Reviewed by: Ruth Eshuis
U.S. Secret Service
Framing someone for murder
What is the Biblical perspective on war? Answer
War in the Bible
Gerard Butler … Mike Banning
Morgan Freeman … President Allan Trumbull
Piper Perabo … Leah Banning
Jada Pinkett Smith … FBI Agent Thompson
Nick Nolte … Clay Banning
Lance Reddick … Secret Service Director David Gentry
Danny Huston … Wade Jennings
Tim Blake Nelson … Vice President Kirby
Michael Landes … Sam Wilcox—White House Chief of Staff
Chris Browning … Militia Man
Sapir Azulay … Agent Peterson
Mark Arnold … CIA Director James Haskell
Frederick Schmidt … Travis Cole
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|Director:||Ric Roman Waugh|
Campbell Grobman Films
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Summit Entertainment, a division of Lionsgate Films
Newsreader: “President Trumbell’s top SS agent has fallen tonight”
This is the third and perhaps last in a series, and several actors have been replaced, but the two stars remain the same. Despite not having seen the prequels, this ‘…Has Fallen’ makes good sense and stands tall by itself. It is largely about warfare and its effects on soldiers, and provides valuable food for thought, as well as a relatively honorable mission for the hero. The film’s major downfalls, however, are its strong language and violence.
The storyline is easily understandable, as well as having an interesting plot twist here and there. Basically, early on Mike Banning is personally appointed to be director of the US president’s security service, although he’s been thinking of retirement. However, before he can even share that news with anyone, the head of state is attacked in a serious assassination attempt which puts them both in hospital… and Banning in handcuffs.
He protests innocence but with the president still in a coma and a new acting president on the verge of war with a foreign power, Mike feels an urgency to convince his superiors of the truth. Though sore and weary, humiliated, forced into prison garb and shackled in a guard van, he tries everything he can to free himself so that he can reveal the true conspirators, ensure the safety of Mrs Banning and their tiny daughter and personally protect the president from further attempts on his life.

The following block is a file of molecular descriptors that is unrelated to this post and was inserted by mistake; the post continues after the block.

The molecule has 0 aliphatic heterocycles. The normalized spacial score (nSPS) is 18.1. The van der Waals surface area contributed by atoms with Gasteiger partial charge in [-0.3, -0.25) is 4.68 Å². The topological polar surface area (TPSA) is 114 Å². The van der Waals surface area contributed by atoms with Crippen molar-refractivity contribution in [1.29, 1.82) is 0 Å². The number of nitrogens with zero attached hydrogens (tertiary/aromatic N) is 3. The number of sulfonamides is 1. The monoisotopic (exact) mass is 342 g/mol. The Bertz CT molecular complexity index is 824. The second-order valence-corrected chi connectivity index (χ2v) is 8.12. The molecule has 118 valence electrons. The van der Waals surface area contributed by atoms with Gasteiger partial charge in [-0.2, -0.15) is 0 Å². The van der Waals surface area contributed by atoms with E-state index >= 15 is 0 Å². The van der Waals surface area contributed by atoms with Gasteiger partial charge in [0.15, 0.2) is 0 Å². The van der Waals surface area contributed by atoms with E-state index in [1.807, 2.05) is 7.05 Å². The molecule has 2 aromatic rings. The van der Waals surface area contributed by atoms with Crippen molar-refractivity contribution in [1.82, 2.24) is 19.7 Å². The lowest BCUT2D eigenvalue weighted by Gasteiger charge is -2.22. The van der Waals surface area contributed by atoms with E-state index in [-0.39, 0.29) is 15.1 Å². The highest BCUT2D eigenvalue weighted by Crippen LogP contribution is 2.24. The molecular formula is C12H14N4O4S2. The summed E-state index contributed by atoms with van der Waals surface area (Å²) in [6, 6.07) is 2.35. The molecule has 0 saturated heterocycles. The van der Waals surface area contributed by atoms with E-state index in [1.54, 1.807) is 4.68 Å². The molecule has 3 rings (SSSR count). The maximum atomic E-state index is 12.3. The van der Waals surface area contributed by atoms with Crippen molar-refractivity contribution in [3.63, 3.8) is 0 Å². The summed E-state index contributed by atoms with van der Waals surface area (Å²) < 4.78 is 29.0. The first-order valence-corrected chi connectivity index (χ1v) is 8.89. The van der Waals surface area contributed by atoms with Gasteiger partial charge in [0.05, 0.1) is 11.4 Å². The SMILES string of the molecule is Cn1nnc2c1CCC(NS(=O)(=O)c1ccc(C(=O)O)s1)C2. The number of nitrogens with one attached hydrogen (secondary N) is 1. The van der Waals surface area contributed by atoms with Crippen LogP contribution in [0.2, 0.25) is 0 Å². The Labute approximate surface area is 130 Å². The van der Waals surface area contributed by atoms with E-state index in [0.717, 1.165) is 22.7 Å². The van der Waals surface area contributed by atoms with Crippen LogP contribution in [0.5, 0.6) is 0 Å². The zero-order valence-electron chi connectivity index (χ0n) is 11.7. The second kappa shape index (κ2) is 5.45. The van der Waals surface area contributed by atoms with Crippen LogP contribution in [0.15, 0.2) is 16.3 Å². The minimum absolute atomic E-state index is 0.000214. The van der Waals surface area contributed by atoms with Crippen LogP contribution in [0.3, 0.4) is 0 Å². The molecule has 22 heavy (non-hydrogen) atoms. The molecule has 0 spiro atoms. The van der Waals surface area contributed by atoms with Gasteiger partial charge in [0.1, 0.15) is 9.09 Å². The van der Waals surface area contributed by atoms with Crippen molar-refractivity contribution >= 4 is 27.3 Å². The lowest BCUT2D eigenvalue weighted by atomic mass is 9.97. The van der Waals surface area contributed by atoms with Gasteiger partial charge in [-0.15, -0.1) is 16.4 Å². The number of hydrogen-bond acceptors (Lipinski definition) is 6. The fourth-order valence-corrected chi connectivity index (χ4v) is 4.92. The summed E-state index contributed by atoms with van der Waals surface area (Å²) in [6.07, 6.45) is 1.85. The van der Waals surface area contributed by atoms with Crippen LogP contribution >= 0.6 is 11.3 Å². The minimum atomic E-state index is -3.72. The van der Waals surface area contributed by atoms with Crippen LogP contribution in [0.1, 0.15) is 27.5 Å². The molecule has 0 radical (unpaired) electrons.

In the process Mike will have to face several love-hate relationships from his past and wrestle with deep issues of loyalty, injustice and the eventual toll of soldiers’ roles on their mind, body and family.
Some positives include realistic character work and acknowledgment of the ugliness of war and warlike endeavors. Furthermore, visually the film is well done. Opening scenes are hard to watch with their quick and confusing flashes of military action but after this most of the film is rather enthralling, and the special effects are believable. Filming occurred in 5 different countries but you wouldn’t know it, because scenes are skilfully woven together. The sound-track is appropriate and respectful, though not outstanding. It’s good to hear sombre pauses used prior to a necessary but awful firefight and following the destruction of evil enemies.
The main areas of concern with this film are frequent strong bad language, instances of disrespect of God, strong violence and mental health triggers (see summary at bottom of review for details). Whether the negatives outweigh the positives may depend on the audience. For the middle-aged demographic, at whom it seems to be aimed, “Angel has Fallen” may be perceived as ‘good’ or ‘bad’ by a variety of people but the fact is that it contains a huge number of troubling images. (Note the Christian Spotlight warnings about viewing violence)